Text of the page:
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"citrus." World Encyclopedia. . Encyclopedia.com. 22 Apr. 2017 <http://www.encyclopedia.com>.

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citrus

cit·rus / ˈsitrəs/ • n. (pl. citruses) a tree of the rue family belonging to the genus Citrus, which includes citron, lemon, lime, orange, and grapefruit. Native to Asia, citrus trees are widely cultivated in warm countries for their fruit, which has juicy flesh and pulpy rind. ∎  (also citrus fruit) a fruit from such a tree. • adj. (also citrous) of or relating to these trees or their fruits. DERIVATIVES: cit·rus·y adj. .

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"citrus." The Oxford Pocket Dictionary of Current English. . Encyclopedia.com. 22 Apr. 2017 <http://www.encyclopedia.com>.

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Citrus

Citrus (family Rutaceae) A genus of plants, many of which are in cultivation for their fruit: sweet orange is C. sinensis, sour (or Seville) orange C. aurantium, grapefruit C. paradisi, lemon C. limon, lime C. aurantiifolia, and there are others. The leaves are simple, the stalk often winged. The fruit is a hesperidium. There are about 16 species, native to South-east Asia.

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"Citrus." A Dictionary of Plant Sciences. . Encyclopedia.com. 22 Apr. 2017 <http://www.encyclopedia.com>.

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citrus

citrusArras, embarrass, harass •gynandrous, polyandrous •Pancras • charas • Tatras • disastrous •ferrous • leprous • ambidextrous •Carreras, mayoress •scabrous •cirrus, Pyrrhus •chivalrous •citrous, citrus •ludicrous • tenebrous •Cyrus, Epirus, papyrus, virus •fibrous • hydrous • Cyprus •retrovirus • monstrous •brachiosaurus, brontosaurus, canorous, chorus, Epidaurus, Horus, megalosaurus, pelorus, porous, sorus, stegosaurus, Taurus, thesaurus, torus, tyrannosaurus •walrus •ochrous (US ocherous) •cumbrous • wondrous • lustrous •Algeciras, Severus •desirous •Arcturus, Epicurus, Honduras •barbarous • tuberous • slumberous •Cerberus • rapturous •lecherous, treacherous •torturous • vulturous • Pandarus •slanderous • ponderous •malodorous, odorous •thunderous • murderous •carboniferous, coniferous, cruciferous, melliferous, odoriferous, pestiferous, somniferous, splendiferous, umbelliferous, vociferous •phosphorous, phosphorus •sulphurous (US sulfurous) •Anaxagoras, Pythagorasclangorous, languorous •rigorous, vigorous •dangerous • verdurous •cankerous, cantankerous, rancorous •decorous • Icarus • valorous •dolorous • idolatrous •amorous, clamorous, glamorous •timorous •humerus, humorous, numerous •murmurous • generous • sonorous •onerous • obstreperous • Hesperus •vaporous • viviparous • viperous •Bosporus, prosperous •stuporous • cancerous •Monoceros, rhinoceros •sorcerous • adventurous • Tartarus •nectarous • dexterous • traitorous •preposterous • slaughterous •boisterous, roisterous •uterus • adulterous • stertorous •cadaverous • feverous •carnivorous, herbivorous, insectivorous, omnivorous •Lazarus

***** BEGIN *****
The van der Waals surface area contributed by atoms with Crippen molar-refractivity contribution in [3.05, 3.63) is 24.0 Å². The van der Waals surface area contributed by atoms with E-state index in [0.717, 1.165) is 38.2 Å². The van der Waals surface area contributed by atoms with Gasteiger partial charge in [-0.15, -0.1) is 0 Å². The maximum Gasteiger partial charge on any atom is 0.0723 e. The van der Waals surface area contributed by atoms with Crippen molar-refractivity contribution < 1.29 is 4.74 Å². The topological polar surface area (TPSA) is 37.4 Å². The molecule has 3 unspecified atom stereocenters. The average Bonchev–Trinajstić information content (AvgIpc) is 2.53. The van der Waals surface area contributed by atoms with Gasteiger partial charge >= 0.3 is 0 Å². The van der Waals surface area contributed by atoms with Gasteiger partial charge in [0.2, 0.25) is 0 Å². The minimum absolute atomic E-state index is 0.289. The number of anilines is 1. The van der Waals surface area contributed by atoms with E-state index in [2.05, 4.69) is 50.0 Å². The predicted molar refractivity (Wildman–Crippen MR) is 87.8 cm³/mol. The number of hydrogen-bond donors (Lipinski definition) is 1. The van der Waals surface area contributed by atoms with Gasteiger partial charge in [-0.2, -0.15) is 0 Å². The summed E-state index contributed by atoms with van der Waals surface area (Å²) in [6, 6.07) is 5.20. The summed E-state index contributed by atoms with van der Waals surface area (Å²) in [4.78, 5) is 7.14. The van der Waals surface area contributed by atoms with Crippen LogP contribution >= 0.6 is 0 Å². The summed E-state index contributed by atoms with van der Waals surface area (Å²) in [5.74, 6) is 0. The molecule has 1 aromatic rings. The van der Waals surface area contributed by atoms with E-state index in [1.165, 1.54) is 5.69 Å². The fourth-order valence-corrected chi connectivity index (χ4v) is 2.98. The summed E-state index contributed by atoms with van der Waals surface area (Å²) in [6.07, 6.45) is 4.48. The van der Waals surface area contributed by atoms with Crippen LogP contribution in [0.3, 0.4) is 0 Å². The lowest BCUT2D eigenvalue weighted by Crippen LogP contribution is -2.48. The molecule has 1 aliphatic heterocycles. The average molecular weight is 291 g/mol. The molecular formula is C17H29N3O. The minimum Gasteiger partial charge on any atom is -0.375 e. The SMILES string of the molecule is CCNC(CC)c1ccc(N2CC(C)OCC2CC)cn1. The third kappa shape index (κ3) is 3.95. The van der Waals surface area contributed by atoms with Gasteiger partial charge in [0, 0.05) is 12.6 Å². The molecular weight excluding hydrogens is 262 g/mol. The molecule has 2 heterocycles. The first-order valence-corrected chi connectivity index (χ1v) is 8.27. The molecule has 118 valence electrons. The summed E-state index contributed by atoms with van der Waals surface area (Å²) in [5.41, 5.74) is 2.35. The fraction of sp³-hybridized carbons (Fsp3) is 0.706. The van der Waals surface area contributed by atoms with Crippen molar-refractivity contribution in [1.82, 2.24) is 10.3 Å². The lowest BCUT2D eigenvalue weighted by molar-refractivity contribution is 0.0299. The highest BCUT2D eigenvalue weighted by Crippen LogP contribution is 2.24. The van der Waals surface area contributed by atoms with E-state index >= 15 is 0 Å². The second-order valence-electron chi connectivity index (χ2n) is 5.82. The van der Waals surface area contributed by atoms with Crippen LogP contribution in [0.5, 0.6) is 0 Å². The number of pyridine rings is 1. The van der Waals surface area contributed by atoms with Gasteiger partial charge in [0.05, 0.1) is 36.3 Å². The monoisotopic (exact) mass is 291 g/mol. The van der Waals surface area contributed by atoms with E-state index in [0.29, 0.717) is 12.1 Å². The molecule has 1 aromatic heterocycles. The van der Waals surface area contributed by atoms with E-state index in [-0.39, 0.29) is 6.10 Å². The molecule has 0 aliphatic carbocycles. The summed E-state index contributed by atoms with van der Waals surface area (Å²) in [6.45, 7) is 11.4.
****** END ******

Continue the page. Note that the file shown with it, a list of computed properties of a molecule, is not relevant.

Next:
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"citrus." Oxford Dictionary of Rhymes. . Encyclopedia.com. 22 Apr. 2017 <http://www.encyclopedia.com>.